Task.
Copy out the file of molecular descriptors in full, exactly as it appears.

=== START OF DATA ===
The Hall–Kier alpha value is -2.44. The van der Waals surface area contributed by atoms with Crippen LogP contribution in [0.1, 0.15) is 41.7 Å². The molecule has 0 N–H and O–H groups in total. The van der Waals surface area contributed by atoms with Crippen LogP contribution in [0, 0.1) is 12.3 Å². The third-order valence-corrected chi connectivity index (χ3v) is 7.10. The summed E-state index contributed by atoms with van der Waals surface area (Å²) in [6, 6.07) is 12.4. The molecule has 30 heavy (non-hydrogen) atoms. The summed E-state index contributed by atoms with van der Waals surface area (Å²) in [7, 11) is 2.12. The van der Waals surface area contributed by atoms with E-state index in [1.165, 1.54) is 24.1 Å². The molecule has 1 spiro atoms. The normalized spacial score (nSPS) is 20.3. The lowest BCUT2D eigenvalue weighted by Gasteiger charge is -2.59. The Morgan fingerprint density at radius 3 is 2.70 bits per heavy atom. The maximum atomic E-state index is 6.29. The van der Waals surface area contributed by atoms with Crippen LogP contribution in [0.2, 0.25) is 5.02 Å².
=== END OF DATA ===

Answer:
The Hall–Kier alpha value is -2.44. The van der Waals surface area contributed by atoms with Crippen LogP contribution in [0.1, 0.15) is 41.7 Å². The molecule has 0 N–H and O–H groups in total. The van der Waals surface area contributed by atoms with Crippen LogP contribution in [0, 0.1) is 12.3 Å². The third-order valence-corrected chi connectivity index (χ3v) is 7.10. The summed E-state index contributed by atoms with van der Waals surface area (Å²) in [6, 6.07) is 12.4. The molecule has 30 heavy (non-hydrogen) atoms. The summed E-state index contributed by atoms with van der Waals surface area (Å²) in [7, 11) is 2.12. The van der Waals surface area contributed by atoms with E-state index in [1.165, 1.54) is 24.1 Å². The molecule has 1 spiro atoms. The normalized spacial score (nSPS) is 20.3. The lowest BCUT2D eigenvalue weighted by Gasteiger charge is -2.59. The Morgan fingerprint density at radius 3 is 2.70 bits per heavy atom. The maximum atomic E-state index is 6.29. The van der Waals surface area contributed by atoms with Crippen LogP contribution in [0.2, 0.25) is 5.02 Å².